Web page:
Early detection is key to surviving cancer
Hardeep Sanga is proof that early detection can save lives if you pay attention to cancer symptoms
Her heightened awareness of early detection was instrumental in helping her niece survive breast cancer in 2004. Her niece told her about a lump in her breast.
Hardeep said: “It was cancer and I was with her for the six months of her treatment. I told her she wasn’t alone.”
Several years later, her sister-in-law noticed a little lump and subsquently underwent a double masectomy.
In 2009, Hardeep herself noticed what she describes as “scruffy skin” on her breast.
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After an initial appointment with her GP, Hardeep was sent to King George Hospital where a biopsy was taken. A few days later an MRI scan showed she had a tumour in her chest. This was followed by a mammogram and a masectomy.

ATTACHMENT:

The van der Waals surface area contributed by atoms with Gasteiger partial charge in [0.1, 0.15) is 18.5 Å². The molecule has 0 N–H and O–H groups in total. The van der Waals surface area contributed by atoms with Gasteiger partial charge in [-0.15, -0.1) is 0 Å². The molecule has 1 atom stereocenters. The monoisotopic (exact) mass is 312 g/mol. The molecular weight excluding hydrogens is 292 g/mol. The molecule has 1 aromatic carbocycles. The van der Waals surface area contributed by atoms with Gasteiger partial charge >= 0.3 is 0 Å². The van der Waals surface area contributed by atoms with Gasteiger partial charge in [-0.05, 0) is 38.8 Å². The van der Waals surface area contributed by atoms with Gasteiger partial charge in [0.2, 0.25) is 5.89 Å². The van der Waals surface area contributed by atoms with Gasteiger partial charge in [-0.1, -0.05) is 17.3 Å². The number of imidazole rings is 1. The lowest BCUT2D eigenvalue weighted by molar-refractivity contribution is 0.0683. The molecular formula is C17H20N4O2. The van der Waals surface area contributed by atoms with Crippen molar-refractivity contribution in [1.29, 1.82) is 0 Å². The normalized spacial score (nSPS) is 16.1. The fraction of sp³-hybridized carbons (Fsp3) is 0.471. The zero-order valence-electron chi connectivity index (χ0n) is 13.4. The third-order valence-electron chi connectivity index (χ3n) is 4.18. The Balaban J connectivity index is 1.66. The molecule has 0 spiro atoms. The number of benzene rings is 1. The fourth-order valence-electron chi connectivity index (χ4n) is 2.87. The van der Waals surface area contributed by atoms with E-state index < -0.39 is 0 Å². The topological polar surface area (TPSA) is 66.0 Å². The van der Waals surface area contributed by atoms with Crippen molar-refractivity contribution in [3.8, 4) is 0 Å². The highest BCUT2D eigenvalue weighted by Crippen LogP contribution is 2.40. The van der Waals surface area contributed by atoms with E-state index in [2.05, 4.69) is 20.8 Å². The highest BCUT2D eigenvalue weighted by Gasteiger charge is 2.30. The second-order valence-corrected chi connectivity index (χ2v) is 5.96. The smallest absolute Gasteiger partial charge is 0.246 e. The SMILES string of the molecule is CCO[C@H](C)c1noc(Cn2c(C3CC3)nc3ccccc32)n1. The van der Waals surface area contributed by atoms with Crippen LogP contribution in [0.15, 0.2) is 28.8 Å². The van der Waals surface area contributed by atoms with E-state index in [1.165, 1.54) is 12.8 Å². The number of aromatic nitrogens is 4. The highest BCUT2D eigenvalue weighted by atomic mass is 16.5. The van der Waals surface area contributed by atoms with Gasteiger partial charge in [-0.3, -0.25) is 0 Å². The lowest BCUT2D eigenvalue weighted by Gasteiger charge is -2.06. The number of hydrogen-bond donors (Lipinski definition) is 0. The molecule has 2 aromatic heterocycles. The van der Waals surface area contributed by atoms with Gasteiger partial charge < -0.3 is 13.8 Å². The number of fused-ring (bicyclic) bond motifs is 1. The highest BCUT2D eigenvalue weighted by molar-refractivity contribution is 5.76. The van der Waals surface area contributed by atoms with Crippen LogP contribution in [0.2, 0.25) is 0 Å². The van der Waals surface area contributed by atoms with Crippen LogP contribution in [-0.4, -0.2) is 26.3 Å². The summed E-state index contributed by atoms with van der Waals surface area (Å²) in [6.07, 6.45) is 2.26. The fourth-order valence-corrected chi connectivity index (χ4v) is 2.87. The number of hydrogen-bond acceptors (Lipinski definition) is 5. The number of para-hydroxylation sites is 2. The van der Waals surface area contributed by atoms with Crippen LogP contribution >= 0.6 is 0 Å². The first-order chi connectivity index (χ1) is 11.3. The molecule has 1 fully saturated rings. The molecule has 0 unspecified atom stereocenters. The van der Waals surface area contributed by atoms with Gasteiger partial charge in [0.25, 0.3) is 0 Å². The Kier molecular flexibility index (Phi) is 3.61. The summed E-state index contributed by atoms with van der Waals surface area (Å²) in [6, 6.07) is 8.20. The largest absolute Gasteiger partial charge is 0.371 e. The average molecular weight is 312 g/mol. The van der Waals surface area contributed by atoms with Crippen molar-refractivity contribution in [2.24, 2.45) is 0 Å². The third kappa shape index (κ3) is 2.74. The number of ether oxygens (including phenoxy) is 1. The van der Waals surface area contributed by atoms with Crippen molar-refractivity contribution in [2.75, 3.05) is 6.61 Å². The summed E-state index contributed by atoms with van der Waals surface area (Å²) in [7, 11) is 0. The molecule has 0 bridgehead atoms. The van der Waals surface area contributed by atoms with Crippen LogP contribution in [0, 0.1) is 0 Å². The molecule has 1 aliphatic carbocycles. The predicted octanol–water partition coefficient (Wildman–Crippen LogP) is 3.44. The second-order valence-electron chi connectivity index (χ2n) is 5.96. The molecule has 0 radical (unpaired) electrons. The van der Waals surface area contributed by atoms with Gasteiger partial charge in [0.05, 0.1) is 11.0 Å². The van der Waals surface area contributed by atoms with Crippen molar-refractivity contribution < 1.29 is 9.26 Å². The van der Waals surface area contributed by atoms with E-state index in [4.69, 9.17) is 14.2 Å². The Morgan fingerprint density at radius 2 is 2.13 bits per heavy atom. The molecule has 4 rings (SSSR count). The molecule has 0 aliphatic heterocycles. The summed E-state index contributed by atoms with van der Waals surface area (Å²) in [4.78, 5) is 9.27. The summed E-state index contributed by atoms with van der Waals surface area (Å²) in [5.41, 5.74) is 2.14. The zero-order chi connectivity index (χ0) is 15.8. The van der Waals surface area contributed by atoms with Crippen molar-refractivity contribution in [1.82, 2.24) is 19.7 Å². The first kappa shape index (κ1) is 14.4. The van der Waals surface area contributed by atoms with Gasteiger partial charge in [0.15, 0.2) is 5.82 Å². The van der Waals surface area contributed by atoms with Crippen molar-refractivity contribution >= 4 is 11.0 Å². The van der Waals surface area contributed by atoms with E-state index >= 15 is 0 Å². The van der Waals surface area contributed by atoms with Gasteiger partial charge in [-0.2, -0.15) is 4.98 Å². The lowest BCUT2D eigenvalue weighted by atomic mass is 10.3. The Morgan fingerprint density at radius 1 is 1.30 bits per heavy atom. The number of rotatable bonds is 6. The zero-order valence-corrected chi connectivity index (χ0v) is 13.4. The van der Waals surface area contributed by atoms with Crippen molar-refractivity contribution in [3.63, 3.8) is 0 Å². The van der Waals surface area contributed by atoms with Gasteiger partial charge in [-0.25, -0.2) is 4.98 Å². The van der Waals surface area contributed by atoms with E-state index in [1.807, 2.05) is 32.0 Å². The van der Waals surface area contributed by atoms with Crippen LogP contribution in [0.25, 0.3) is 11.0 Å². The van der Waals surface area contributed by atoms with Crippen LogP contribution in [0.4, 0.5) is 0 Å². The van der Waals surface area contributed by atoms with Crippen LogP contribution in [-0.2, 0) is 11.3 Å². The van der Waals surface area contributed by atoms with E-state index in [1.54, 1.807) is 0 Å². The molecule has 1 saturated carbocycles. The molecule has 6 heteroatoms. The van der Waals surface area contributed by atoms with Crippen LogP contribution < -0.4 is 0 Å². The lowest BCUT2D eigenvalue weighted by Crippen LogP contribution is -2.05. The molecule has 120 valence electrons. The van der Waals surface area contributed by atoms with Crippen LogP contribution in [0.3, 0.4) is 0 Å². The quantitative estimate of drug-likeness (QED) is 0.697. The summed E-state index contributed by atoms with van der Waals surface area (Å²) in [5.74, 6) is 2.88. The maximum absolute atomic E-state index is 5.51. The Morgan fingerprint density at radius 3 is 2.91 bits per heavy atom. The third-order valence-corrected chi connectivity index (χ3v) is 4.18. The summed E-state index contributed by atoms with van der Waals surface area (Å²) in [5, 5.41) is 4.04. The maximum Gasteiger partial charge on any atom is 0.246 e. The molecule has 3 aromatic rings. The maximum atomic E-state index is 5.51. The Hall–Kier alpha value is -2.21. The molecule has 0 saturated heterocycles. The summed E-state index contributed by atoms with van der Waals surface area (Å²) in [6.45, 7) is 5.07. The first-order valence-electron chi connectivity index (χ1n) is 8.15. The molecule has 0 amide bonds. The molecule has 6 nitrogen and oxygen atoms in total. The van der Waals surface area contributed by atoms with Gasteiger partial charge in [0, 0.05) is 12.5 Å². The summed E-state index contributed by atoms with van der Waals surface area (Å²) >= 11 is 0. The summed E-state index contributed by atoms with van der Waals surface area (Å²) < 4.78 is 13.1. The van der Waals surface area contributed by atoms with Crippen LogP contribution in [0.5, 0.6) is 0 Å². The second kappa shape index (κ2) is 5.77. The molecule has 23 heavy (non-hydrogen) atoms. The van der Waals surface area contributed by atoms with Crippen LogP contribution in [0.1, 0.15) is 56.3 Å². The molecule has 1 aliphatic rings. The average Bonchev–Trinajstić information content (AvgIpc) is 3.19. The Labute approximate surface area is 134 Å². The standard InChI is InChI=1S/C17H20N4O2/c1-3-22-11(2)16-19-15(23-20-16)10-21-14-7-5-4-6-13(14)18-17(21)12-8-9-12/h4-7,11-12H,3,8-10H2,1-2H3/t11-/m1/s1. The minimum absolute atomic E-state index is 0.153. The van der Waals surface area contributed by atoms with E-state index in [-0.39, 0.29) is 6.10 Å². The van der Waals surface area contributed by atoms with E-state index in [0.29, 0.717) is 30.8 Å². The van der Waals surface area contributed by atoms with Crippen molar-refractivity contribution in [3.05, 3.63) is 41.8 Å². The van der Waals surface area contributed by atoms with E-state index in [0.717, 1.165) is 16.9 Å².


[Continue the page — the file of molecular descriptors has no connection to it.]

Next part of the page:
Hardeep told the Recorder: “It is because of spotting things early that I am alive today. Even a few days can make a difference.
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“The tumour was aggressive- but from seeing the GP to being in the operating theatre, it was one-and-a-half weeks and I started my new life.”
She is urging other women, particularly Asian women, to discuss their concerns with their GPs. She said: “Even though I am quite outspoken, I went on for three weeks thinking “I don’t want to bother the doctor.” But there are still Asian ladies who put their families and friends first.
“Like them, I was number 10 in the line but not anymore. I have learnt now.”